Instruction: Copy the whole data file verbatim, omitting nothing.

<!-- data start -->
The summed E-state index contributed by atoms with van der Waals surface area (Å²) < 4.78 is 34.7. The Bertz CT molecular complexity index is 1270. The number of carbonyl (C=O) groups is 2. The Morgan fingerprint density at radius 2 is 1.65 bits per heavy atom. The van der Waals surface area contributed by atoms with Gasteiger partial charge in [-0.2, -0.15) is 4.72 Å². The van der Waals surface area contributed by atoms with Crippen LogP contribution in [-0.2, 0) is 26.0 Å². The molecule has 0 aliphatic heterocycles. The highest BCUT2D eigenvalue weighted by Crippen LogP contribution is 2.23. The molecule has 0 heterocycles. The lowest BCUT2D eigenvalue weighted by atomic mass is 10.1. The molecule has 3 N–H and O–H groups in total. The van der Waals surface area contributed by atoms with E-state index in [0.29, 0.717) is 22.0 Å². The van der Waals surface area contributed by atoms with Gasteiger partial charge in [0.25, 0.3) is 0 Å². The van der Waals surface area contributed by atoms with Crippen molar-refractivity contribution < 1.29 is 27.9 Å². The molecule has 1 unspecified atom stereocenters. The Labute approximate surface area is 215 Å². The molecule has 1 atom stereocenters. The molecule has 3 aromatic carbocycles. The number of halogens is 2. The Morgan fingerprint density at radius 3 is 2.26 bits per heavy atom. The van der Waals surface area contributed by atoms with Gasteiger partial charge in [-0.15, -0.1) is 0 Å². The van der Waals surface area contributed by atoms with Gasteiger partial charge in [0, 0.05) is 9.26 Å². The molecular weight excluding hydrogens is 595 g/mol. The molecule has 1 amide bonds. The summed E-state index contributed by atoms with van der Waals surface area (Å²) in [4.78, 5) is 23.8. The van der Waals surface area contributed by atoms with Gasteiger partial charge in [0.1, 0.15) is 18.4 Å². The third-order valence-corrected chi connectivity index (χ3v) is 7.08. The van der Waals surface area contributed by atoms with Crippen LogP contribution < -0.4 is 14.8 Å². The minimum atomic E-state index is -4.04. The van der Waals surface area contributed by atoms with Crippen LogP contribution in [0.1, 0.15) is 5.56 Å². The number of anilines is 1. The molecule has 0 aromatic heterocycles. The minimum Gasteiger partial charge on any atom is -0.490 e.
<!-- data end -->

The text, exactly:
The summed E-state index contributed by atoms with van der Waals surface area (Å²) < 4.78 is 34.7. The Bertz CT molecular complexity index is 1270. The number of carbonyl (C=O) groups is 2. The Morgan fingerprint density at radius 2 is 1.65 bits per heavy atom. The van der Waals surface area contributed by atoms with Gasteiger partial charge in [-0.2, -0.15) is 4.72 Å². The van der Waals surface area contributed by atoms with Crippen LogP contribution in [-0.2, 0) is 26.0 Å². The molecule has 0 aliphatic heterocycles. The highest BCUT2D eigenvalue weighted by Crippen LogP contribution is 2.23. The molecule has 0 heterocycles. The lowest BCUT2D eigenvalue weighted by atomic mass is 10.1. The molecule has 3 N–H and O–H groups in total. The van der Waals surface area contributed by atoms with E-state index in [0.29, 0.717) is 22.0 Å². The van der Waals surface area contributed by atoms with Gasteiger partial charge in [0.25, 0.3) is 0 Å². The van der Waals surface area contributed by atoms with Crippen molar-refractivity contribution < 1.29 is 27.9 Å². The molecule has 1 unspecified atom stereocenters. The Labute approximate surface area is 215 Å². The molecule has 1 atom stereocenters. The molecule has 3 aromatic carbocycles. The number of halogens is 2. The Morgan fingerprint density at radius 3 is 2.26 bits per heavy atom. The van der Waals surface area contributed by atoms with Gasteiger partial charge in [-0.15, -0.1) is 0 Å². The van der Waals surface area contributed by atoms with Gasteiger partial charge in [0, 0.05) is 9.26 Å². The molecular weight excluding hydrogens is 595 g/mol. The molecule has 1 amide bonds. The summed E-state index contributed by atoms with van der Waals surface area (Å²) in [4.78, 5) is 23.8. The van der Waals surface area contributed by atoms with Gasteiger partial charge in [0.1, 0.15) is 18.4 Å². The third-order valence-corrected chi connectivity index (χ3v) is 7.08. The van der Waals surface area contributed by atoms with Crippen LogP contribution < -0.4 is 14.8 Å². The minimum atomic E-state index is -4.04. The van der Waals surface area contributed by atoms with Crippen LogP contribution in [0.1, 0.15) is 5.56 Å². The number of anilines is 1. The molecule has 0 aromatic heterocycles. The minimum Gasteiger partial charge on any atom is -0.490 e.